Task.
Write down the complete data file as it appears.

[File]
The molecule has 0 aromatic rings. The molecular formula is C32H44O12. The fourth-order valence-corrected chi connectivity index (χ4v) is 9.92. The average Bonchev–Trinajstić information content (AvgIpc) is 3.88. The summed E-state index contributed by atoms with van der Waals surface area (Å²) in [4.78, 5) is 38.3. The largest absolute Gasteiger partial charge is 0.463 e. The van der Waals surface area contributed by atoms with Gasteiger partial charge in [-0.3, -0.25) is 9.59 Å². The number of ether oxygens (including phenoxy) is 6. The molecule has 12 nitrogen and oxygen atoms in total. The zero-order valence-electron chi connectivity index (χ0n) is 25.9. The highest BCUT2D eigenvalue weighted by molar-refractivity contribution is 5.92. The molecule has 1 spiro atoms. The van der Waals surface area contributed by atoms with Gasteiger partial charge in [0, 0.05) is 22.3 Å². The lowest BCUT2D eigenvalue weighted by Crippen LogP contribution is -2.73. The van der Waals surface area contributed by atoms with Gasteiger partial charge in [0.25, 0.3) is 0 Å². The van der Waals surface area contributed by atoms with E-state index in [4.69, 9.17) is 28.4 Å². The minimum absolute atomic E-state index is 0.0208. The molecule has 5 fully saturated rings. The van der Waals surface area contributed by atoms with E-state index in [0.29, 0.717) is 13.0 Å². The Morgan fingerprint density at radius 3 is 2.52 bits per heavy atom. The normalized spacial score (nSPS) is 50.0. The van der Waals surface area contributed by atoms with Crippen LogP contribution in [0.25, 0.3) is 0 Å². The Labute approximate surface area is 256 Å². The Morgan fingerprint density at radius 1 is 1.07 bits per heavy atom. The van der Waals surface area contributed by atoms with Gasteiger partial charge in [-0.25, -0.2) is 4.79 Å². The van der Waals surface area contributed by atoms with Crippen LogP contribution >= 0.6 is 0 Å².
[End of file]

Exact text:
The molecule has 0 aromatic rings. The molecular formula is C32H44O12. The fourth-order valence-corrected chi connectivity index (χ4v) is 9.92. The average Bonchev–Trinajstić information content (AvgIpc) is 3.88. The summed E-state index contributed by atoms with van der Waals surface area (Å²) in [4.78, 5) is 38.3. The largest absolute Gasteiger partial charge is 0.463 e. The van der Waals surface area contributed by atoms with Gasteiger partial charge in [-0.3, -0.25) is 9.59 Å². The number of ether oxygens (including phenoxy) is 6. The molecule has 12 nitrogen and oxygen atoms in total. The zero-order valence-electron chi connectivity index (χ0n) is 25.9. The highest BCUT2D eigenvalue weighted by molar-refractivity contribution is 5.92. The molecule has 1 spiro atoms. The van der Waals surface area contributed by atoms with Gasteiger partial charge in [0, 0.05) is 22.3 Å². The lowest BCUT2D eigenvalue weighted by Crippen LogP contribution is -2.73. The van der Waals surface area contributed by atoms with Gasteiger partial charge in [0.25, 0.3) is 0 Å². The van der Waals surface area contributed by atoms with E-state index in [4.69, 9.17) is 28.4 Å². The minimum absolute atomic E-state index is 0.0208. The molecule has 5 fully saturated rings. The van der Waals surface area contributed by atoms with E-state index in [0.29, 0.717) is 13.0 Å². The Morgan fingerprint density at radius 3 is 2.52 bits per heavy atom. The normalized spacial score (nSPS) is 50.0. The van der Waals surface area contributed by atoms with Crippen LogP contribution in [0.25, 0.3) is 0 Å². The Labute approximate surface area is 256 Å². The Morgan fingerprint density at radius 1 is 1.07 bits per heavy atom. The van der Waals surface area contributed by atoms with Gasteiger partial charge in [-0.25, -0.2) is 4.79 Å². The van der Waals surface area contributed by atoms with Crippen LogP contribution >= 0.6 is 0 Å².